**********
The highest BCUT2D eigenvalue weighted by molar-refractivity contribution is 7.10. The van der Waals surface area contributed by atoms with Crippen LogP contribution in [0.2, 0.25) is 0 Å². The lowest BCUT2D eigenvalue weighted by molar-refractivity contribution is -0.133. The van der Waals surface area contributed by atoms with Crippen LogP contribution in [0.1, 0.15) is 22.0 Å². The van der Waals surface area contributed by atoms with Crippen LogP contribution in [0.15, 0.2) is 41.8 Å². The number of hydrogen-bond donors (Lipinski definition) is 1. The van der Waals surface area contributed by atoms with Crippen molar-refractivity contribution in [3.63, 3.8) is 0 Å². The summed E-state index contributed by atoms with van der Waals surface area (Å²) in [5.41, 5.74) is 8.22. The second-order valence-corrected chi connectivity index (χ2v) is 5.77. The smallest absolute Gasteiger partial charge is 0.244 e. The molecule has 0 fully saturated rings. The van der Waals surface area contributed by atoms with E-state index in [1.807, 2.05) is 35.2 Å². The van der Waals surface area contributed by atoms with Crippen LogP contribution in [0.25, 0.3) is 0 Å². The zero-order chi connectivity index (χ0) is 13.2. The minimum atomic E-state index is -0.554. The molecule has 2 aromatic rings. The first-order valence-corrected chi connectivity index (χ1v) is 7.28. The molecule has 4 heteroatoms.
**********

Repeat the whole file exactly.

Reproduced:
The highest BCUT2D eigenvalue weighted by molar-refractivity contribution is 7.10. The van der Waals surface area contributed by atoms with Crippen LogP contribution in [0.2, 0.25) is 0 Å². The lowest BCUT2D eigenvalue weighted by molar-refractivity contribution is -0.133. The van der Waals surface area contributed by atoms with Crippen LogP contribution in [0.1, 0.15) is 22.0 Å². The van der Waals surface area contributed by atoms with Crippen LogP contribution in [0.15, 0.2) is 41.8 Å². The number of hydrogen-bond donors (Lipinski definition) is 1. The van der Waals surface area contributed by atoms with Crippen molar-refractivity contribution in [3.63, 3.8) is 0 Å². The summed E-state index contributed by atoms with van der Waals surface area (Å²) in [5.41, 5.74) is 8.22. The second-order valence-corrected chi connectivity index (χ2v) is 5.77. The smallest absolute Gasteiger partial charge is 0.244 e. The molecule has 0 fully saturated rings. The van der Waals surface area contributed by atoms with E-state index in [1.807, 2.05) is 35.2 Å². The van der Waals surface area contributed by atoms with Crippen LogP contribution in [0.25, 0.3) is 0 Å². The zero-order chi connectivity index (χ0) is 13.2. The minimum atomic E-state index is -0.554. The molecule has 2 aromatic rings. The first-order valence-corrected chi connectivity index (χ1v) is 7.28. The molecule has 4 heteroatoms.